In addition to these hires, the DIA has also selected Gilmore Construction, Sky Blue Builders and roughly another dozen subcontractors it hopes to take over from GHP to continue to aid in design, engineering, steel placement and electrical work. DIA Senior Vice President of Special Projects Michael Sheehan reports that continuing work with the major subcontractors could reduce the P3 breakup fees.

The approval process for the DIA’s selections began Nov. 6, with hopes that the Denver City Council would complete the process by the end of the year so that construction can restart in Q1 2020.

grandriver / Getty Images

During Phase 1, Phelps will be working on airline ticketing pods in the terminal’s center on Level 6, in addition to new restrooms and conveyances. The cost for this portion is slated to be determined in Q1 2020.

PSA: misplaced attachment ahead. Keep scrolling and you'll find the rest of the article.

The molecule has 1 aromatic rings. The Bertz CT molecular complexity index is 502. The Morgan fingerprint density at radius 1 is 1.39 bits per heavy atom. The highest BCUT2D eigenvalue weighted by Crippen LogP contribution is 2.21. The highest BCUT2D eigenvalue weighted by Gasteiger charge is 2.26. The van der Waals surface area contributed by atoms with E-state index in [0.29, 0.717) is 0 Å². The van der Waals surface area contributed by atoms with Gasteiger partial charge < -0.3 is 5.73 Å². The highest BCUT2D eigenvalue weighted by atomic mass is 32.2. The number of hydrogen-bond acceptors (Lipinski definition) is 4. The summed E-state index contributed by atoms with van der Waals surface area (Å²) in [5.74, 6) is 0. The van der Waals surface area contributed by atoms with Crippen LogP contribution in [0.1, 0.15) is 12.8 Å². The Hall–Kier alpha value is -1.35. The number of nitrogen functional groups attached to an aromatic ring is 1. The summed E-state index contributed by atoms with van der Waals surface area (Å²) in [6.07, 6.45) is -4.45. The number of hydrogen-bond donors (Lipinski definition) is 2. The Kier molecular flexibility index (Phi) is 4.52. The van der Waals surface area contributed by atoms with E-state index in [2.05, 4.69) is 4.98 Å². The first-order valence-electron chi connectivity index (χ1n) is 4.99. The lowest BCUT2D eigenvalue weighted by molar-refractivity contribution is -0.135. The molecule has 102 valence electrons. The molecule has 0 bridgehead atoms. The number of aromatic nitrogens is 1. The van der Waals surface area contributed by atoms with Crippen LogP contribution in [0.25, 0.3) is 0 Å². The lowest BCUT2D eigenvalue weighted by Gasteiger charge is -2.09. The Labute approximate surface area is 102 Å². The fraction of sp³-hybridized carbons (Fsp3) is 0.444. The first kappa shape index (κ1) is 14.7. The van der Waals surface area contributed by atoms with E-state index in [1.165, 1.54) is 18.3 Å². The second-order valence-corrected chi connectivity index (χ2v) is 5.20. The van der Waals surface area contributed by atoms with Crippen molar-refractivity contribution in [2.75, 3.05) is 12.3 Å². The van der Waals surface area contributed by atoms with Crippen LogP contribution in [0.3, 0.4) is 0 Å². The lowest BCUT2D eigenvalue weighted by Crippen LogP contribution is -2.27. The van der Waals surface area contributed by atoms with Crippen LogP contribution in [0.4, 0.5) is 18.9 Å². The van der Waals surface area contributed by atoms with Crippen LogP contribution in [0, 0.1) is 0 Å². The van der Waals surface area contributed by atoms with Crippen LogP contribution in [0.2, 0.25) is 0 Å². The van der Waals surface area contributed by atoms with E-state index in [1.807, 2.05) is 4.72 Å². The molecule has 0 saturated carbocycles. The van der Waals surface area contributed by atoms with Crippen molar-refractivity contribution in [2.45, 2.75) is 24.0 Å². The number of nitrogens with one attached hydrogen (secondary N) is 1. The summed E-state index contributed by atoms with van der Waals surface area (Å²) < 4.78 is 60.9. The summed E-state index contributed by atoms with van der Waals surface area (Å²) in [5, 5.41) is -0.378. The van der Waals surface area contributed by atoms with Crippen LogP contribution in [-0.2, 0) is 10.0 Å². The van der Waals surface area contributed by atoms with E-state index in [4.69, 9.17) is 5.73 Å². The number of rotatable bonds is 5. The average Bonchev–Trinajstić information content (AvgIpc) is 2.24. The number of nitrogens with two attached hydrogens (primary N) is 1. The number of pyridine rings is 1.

By mid-October, Moody’s estimated that the eventual termination payment for GHP would land between $140 million and $180 million. However, the DIA was also estimated to owe GHP $70 million or more to repay its lenders, bringing the overall cost to between $210 million and $250 million.

At the same time, DIA announced that it selected Jacobs Engineering Group to assess how to manage the project and intended to make Jacobs the terminal’s new program manager as well. In this role, Jacobs will aid other contractors in tracking the schedule, budget, stakeholder concerns and progress.

Additionally, on Nov. 6, the City Council committee made amendments to an existing Jacobs contract and a contract for an undecided new lead designer. The DIA plans to identify a new lead builder within two months’ time, after the new budget is complete.

What’s Happening Now